My unit file looks like this (already attempted to escape spaces as \x20 like the docs say):

Description=My Service



but when attempting to start it, it fails with the following message:

Failed at step CHDIR spawning /home/cobra/my service/start.sh: No such file or directory
myservice.service: main process exited, code=exited, status=200/CHDIR

Giving the path from this error message to stat returns:

  File: ‘/home/cobra/my service/start.sh’
  Size: 280             Blocks: 8          IO Block: 4096   regular file
Device: 903h/2307d      Inode: 4718912     Links: 1
Access: (0754/-rwxr-xr--)  Uid: ( 1000/   cobra)   Gid: ( 1000/   cobra)
Access: 2015-05-24 22:42:12.702657594 +0200
Modify: 2015-03-27 22:28:05.682531000 +0100
Change: 2015-05-24 22:40:58.830298787 +0200
 Birth: -

I cannot remove the spaces from the file name as the service I'm attempting to run requires them for some reason.

Where am I going wrong?

  • Have you tried backslash space ("\ ") like the shell?
    – hookenz
    May 24, 2015 at 23:19
  • @Matt Yes, same error as above, except the backslash is visible in the path presented in the errormessage.
    – Cobra_Fast
    May 24, 2015 at 23:21
  • It seems that spaces are used as a way of separating arguments. And googling this returns some ugly workarounds. Can you change the path? otherwise what about trying a non-space separated symbolic link as the path name which points to the real directory?
    – hookenz
    May 24, 2015 at 23:27
  • 1
    Well I did find a tool called systemd-escape which allows you to create paths. It seems / gets changed to dash.
    – hookenz
    Jun 4, 2015 at 2:17
  • Did you figure out how to get WorkingDirectory to work with spaces? Nothing is working for me. Jul 16, 2020 at 2:08

3 Answers 3


The correct way to generate paths in systemd is to use systemd-escape.


~$ systemd-escape --path "/home/cobra/my service/start.sh"

Yes / gets replaced with -

  • in my case I only needed to escape the path for the WorkingDirectory setting using the systemd-escape command before my service worked. is it best practice to escape paths used in the ExecStart setting with the command as well or does is it fine to just use quotes as long as it works?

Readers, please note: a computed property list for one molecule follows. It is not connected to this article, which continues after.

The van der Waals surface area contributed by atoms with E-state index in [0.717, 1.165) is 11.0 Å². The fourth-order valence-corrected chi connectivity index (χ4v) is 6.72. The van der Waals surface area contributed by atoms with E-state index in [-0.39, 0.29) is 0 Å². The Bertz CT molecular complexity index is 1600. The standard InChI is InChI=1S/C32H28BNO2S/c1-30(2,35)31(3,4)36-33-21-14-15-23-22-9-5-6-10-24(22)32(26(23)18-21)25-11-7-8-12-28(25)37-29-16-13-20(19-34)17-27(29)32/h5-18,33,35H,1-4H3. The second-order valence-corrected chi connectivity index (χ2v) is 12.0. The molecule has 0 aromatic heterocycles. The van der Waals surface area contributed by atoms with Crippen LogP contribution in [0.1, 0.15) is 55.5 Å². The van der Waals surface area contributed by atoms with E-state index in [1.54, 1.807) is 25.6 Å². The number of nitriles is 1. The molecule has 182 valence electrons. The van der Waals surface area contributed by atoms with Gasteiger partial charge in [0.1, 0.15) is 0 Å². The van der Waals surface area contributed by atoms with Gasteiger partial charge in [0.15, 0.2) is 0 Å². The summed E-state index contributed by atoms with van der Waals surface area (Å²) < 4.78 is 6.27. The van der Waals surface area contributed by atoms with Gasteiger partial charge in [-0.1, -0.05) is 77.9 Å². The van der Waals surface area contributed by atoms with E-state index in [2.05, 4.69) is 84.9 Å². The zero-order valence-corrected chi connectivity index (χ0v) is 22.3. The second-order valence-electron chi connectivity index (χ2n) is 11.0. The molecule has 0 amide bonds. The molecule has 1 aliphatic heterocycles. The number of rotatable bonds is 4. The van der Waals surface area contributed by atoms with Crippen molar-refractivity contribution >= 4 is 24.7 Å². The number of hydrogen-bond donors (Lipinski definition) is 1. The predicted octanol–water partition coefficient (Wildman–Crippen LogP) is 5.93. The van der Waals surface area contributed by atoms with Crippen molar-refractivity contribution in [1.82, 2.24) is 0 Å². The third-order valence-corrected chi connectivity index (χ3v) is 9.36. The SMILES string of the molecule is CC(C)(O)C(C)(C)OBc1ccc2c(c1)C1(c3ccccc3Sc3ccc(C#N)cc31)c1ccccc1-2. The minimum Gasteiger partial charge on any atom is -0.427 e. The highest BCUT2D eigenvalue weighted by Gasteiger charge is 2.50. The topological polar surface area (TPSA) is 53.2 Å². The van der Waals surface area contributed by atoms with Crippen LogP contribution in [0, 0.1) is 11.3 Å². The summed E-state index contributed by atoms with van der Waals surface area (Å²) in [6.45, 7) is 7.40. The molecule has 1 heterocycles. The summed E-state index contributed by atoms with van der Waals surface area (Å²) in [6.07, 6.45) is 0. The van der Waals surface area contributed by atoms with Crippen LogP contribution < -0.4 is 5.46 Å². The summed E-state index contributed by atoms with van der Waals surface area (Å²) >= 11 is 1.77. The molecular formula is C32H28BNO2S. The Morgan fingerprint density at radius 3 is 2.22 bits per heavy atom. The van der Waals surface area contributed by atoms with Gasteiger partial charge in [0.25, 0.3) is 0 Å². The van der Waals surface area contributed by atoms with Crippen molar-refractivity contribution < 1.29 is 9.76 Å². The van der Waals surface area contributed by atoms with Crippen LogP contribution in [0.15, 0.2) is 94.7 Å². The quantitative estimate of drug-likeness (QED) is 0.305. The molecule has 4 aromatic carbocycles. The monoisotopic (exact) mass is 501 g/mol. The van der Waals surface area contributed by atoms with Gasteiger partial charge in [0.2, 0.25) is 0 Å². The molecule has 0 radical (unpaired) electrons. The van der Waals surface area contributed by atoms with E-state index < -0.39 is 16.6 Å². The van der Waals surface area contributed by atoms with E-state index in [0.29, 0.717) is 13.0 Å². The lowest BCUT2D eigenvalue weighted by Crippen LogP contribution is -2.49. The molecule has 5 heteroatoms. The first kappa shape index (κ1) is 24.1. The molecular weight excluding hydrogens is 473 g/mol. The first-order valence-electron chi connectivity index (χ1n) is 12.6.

– intcreator
    Aug 22, 2021 at 15:56
  • 1
    I would use quotes if possible. But failing that, this tool. In the end you need to try something that works. In my opinion, systemd-escape is a funny tool that produces pretty odd looking escape sequences (dash for slash?? etc). The systemd team made some odd choices down the road. This is one of them.
    – hookenz
    Aug 24, 2021 at 20:35
  • In my case, paths returned by systemd-escape did not work. Replacing spaces with \x20 and no quotes worked.
    – Dominik
    Nov 28, 2021 at 14:44

The obvious thing to do is to use double quotes.

ExecStart="/home/cobra/my service/start.sh"

You also should get rid of the start.sh script and move any necessary logic into the unit.

  • Putting quotes around it like you suggested makes the service fail completely: Failed to start myservice.service: Unit myservice.service failed to load: Invalid argument.
    – Cobra_Fast
    May 24, 2015 at 23:07
  • The underlying error message seems to be Executable path is not absolute, ignoring: "/home/cobra..." myserivce.service lacks ExecStart setting. Refusing.
    – Cobra_Fast
    May 24, 2015 at 23:19
  • Turns out quoting the executable path is supported since systemd version 218-147 (2014-12-19) and debian jessie is still sitting on 215-17. I just wrote the debian people a bugreport, we'll see what comes of it.
    – Cobra_Fast
    May 25, 2015 at 0:21
  • 1
    @Cobra_Fast Good luck with that. Of course I would never advise using Debian at all, but that's another discussion... May 25, 2015 at 0:22

For spaces in ExecStart, there is an open bug report.[1] The workaround is to use /usr/bin/env followed by the path in quotes. Example:

ExecStart=/usr/bin/env "/path/with spaces/executable"

The canonical —but not so nice— solution is to use systemd-escape.

systemd-escape --path "/path/with spaces/executable"

[1] https://github.com/systemd/systemd/issues/2132

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